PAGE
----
Dark Clouds and Silver Linings - Conceive gynaecology and fertility hospital sharjah

There’s an old proverb that every dark cloud has a silver lining, that if only you can find it, there’s some potential good to come out of even very negative experiences. I’m not at all certain that’s true. In fact I’m pretty sure it isn’t true. I think many dark clouds have silver linings, but some things just plain stink.

I’m happy to say that, even in its darkest days, our infertility experience was not entirely without its silver lining.

Wait… what?!

I know, I know, this from the guy who spilled a lot of ink in his last several posts talking about the many ways our challenges in starting a family were stressful, expensive, isolating and painful. But I’m also here to tell you that, whatever the outcome of your infertility experience, there really can be some good to come out of the process, no matter how difficult and no matter the result.

I know you may not believe it now, but having lived through it, I can actually point to a number of good and important things that came out of our experience. Here’s just a sample:

It clarifies your values and priorities – As discussed in my post about the costs of treatment, one inevitable and mandatory outcome of infertility is questioning a lot of things. If starting a family isn’t working, you will rapidly come up against questions about your priorities, values, needs and beliefs.

The question of money from my earlier post is just one small aspect of this. People of faith may question their own worthiness, or their creator, or lash out or lose that faith. If only one partner is medically infertile, they may fear rejection, blame or divorce, and the other might even, in their deepest darkest moments, entertain those very ideas. Depending on what the root cause is, you may consider adoption, egg donors, sperm donors or surrogates, all of which bring incredibly complicated questions about morality, preferences, tolerances and risks.

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“Will they be teased if they don’t look like me? Will I love them like I would my own? Will it never feel like ‘my’ child? Will they grow up to hate me? What if they have medical issues?” And on and on. This process demands, demands, that you and your partner tackle these hugely challenging questions and take a painfully honest look at what you want, what you are willing to risk and how far you are willing to go. There are no “right” or “wrong” answers, but there are unavoidable questions. Facing them together with your partner can be hugely illuminating and teach you more than you can imagine about yourself.

It forges stronger bonds between great partners – If your relationship with your partner is healthy and committed, the travails of infertility can be a hugely powerful bonding experience. Not pleasant in the doing, to be sure, but priceless in the “having done”. Like steel forged in the infernal heat of the crucible, it can sometimes take unbearable conditions to produce something durable and long-lasting.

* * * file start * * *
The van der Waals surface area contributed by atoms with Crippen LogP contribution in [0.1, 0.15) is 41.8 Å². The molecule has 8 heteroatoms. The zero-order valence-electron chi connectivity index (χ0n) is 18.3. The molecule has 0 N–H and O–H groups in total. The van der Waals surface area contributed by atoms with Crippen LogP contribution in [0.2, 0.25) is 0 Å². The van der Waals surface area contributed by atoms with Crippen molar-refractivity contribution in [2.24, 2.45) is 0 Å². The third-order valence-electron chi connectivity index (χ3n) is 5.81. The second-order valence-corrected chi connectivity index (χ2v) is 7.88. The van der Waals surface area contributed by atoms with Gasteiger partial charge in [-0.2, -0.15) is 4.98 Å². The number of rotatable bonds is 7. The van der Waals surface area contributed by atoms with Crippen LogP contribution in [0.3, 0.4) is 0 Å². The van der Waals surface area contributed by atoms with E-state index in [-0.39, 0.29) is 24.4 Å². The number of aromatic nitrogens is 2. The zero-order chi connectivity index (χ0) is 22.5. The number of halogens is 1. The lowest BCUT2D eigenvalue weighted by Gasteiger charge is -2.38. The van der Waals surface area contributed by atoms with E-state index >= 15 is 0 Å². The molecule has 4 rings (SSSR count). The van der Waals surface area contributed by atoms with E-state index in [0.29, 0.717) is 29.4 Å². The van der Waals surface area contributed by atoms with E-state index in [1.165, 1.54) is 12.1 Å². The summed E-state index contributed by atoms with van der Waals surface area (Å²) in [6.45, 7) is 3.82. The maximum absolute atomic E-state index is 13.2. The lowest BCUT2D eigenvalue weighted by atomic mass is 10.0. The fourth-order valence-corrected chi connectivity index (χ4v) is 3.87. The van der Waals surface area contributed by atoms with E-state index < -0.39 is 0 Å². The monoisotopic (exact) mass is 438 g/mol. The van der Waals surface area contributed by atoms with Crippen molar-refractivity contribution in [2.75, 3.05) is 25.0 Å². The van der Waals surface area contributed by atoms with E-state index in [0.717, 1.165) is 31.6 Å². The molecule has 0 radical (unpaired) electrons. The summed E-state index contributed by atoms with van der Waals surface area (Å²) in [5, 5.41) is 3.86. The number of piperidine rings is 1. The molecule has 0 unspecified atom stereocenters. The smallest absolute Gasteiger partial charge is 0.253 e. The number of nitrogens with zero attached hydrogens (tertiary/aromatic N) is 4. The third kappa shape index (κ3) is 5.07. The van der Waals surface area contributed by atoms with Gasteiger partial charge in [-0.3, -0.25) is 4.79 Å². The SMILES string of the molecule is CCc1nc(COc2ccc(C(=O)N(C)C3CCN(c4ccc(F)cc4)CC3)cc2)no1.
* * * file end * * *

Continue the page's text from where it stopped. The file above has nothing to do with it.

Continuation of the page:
On the worst of our worst days, when all seemed impossible, not just with getting pregnant but with our marriage, our mental health and our happiness (all of which felt frayed to breaking), I would tell myself to “love her more”. When it seemed least easy to do was when I had to love my wife more than ever. When you can look at a partner at their absolute lowest point, both of you filled with anger or resentment, devoid of self-esteem and utterly without happiness, and in that moment commit yourself to love them more than ever, you are creating the bonds that will prove unbreakable when better times return.

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It creates incredible friendships – As we’ve often discussed, infertility is messy. It’s, medically, physically, financially and socially uncomfortable. Unless they share the experience, it’s something almost no one wants to talk about, and no one wants to hear about. This doesn’t make your friends and family bad people. It’s just natural that anyone who doesn’t share a certain negative experience can’t relate very well to your experience. Add in the usual reticence to discuss medical issues, sex or family politics (jackpot! we’ve got all three here!), and it’s hardly a mystery that you’re not getting a lot of compassion or inquiries from your fertile friends.

What Cathy and I have both discussed before though is that, because no one talks about this stuff, you may already have friends who do in fact understand what you’re going through, and you never even knew it. Like any deeply challenging experience, be it cancer or combat, there is a solidarity that comes from building bridges with those who understand. If you can discuss feelings and experiences and pains and triumphs that most don’t share, the ones who “get it because they’ve been there” can often become much closer friends as a result of that common experience. Like any comrades-in-arms, the shared understanding of battles past creates relationships that nothing else can forge in the same way.

Is infertility easy? No. Would it be far happier and easier not to have to deal with it? Of course. But if you do find yourself fighting this particular battle, know that no matter the outcome, there is some good that can come out of it. It may not feel that way now if you are in the midst of the fight, but I promise that in the days and months and years to come, there will be a silver lining.

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– Eric

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